Indeed, people would be very surprised if they fully understood Charles Aznavour’s lyrics and what they imply. French people look up to him and what he brought to their patrimony. And the stories he told played an important part in all of that.
“His involvement with Armenia is probably what people remember most about him, but not as much as his realism which gave him his credibility,” says Eric Lechevallier, a great music fan, married to an Armenian lady – Aghavni Martirosyan.
The worldwide-known artist was considered as a poet for some, a brilliant painter of the reality around him for others, and contributed to forging a certain image and standard of French music.
Thierry Bonhomme describes Aznavour as a “chanteur à textes, a French wordsmith focusing on the message and rather refined melodies.” He also adds: “This songwriter’s style was peculiar to his time, the same one as Piaf and Saint-Germain-des-Près – a sort of poetic realism very specific to French singers.”
Aznavour was just that. And he thought la chanson française was defined by its words, and not its rhythm or beat. His lyrics would always come first, before any melodies, which proves once again he wasn’t just a beau-parleur.
A French singer like no other
The man who was nicknamed Aznovoice built his own career in music from scratch, played in more than eighty films, and always seemed to be in the right place at the right time. He felt the need to try everything out and wanted an immense international career. And – as if that wasn’t enough – “Charles Aznavour was one of the rare French singers from that generation to acknowledge the importance of rappers,” explains Beauvallet. “He recognized himself in them, in their work because they use their own slang words from their background, just like he used to do.”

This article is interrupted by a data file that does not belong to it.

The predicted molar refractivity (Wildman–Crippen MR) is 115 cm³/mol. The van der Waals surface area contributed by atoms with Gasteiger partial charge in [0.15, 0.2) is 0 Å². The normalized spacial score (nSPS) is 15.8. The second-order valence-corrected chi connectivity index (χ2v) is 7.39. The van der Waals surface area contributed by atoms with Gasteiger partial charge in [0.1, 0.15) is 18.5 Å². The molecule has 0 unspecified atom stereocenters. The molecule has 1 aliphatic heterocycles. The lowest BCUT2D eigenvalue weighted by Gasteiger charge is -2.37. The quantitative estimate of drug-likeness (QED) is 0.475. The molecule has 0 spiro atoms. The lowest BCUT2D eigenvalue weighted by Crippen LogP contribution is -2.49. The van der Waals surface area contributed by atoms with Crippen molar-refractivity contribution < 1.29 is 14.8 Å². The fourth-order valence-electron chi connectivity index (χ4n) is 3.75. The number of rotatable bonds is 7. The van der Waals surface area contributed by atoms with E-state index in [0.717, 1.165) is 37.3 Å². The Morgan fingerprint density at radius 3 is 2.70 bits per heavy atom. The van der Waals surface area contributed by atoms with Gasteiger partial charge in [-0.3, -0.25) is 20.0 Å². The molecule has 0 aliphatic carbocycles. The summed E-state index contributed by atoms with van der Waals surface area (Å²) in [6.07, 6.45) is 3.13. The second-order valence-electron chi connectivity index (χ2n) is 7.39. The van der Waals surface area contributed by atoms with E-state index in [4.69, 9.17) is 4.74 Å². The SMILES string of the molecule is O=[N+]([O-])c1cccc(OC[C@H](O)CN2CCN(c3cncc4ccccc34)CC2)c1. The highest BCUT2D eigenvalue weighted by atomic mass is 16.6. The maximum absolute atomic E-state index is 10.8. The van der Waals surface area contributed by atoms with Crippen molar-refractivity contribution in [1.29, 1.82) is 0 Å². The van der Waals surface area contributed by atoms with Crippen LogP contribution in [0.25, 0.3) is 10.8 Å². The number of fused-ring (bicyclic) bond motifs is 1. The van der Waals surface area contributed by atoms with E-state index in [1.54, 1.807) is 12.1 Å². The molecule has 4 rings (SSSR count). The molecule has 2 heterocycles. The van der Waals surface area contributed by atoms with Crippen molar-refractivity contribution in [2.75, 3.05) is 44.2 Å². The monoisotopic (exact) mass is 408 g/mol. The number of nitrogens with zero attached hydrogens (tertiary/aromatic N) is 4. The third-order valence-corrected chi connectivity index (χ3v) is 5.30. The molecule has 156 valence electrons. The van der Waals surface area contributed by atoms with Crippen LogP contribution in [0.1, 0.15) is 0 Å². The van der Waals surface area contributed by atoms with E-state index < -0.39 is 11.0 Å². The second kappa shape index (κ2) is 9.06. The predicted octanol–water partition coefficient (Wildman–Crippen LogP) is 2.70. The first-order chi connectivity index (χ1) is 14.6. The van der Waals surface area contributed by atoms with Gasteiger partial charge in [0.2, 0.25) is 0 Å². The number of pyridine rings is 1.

From Aghavni Martirosyan’s point of view, what made him the gentleman, the genius and the giant of the French music industry, was “the well-trodden destiny of an immigrant with nothing else to lose, the strong determination to survive, to settle, to anchor in the new land. He wanted to offer something new, be persistent, eccentric, provoking, kitsch. But he still remained the bearer of a different culture and different values.”
It is fair to say French people are very proud and quite defensive when it comes to the history of their music. And it truly makes me wonder how some have misunderstood, misinterpreted and misapprehended this unique genre, and such a huge artist.
This goes to show the importance of translation, and the complexity of translating the morbid, horrendous and grim truths of those songs. And that may be where it all went wrong.
From Sinatra to Eddy de Pretto
Having met numerous music personalities around the world, Aznavour has been compared to some of the biggest ones throughout the years. Frank Sinatra comes up regularly, being seen as the American version of the French singer, whether wrongly or rightly so. The lyrics and style of the young Eddy de Pretto have also been compared to the late artist’s.
Considered as the new French genius and the modern Aznavour, he tackles subjects such as homophobia, his native town Créteil, as well as what he calls “virilité abusive”. His peculiar album Cure has been acclaimed for its fresh style – inspired by the likes of Barbara, with a rap and hip-hop twist – and praised for his strong lyrics.
“Aznavour and Eddy de Pretto both have the same way of giving a certain rhythm to their lyrics,” explains Morgane Giuliani. “But in what Eddy de Pretto sings about, there isn’t any consciousness of the different social classes, of historical trauma, nor any nostalgia, unlike his elder.”
Even though this young artist uses swear words, adopts a more theatrical approach to his songs and puts his own personal twist to French music, it doesn’t hold the same violence, horror and realism that the late singer had.
“Aznavour took a lot more risks and was way more violent than Eddy de Pretto,” states Jean-Daniel Beauvallet. This surely isn’t a competition but thinking Aznavour is easy-listening is the misunderstanding of the century. As Jean-Luc Perrine, who has been listening to French artists for many years, said: “They’re not really songs à l'eau de rose, but more à l'eau de vie!”
Aznovoice did have a voice. And it was a pretty powerful, eye-opening and sincere one.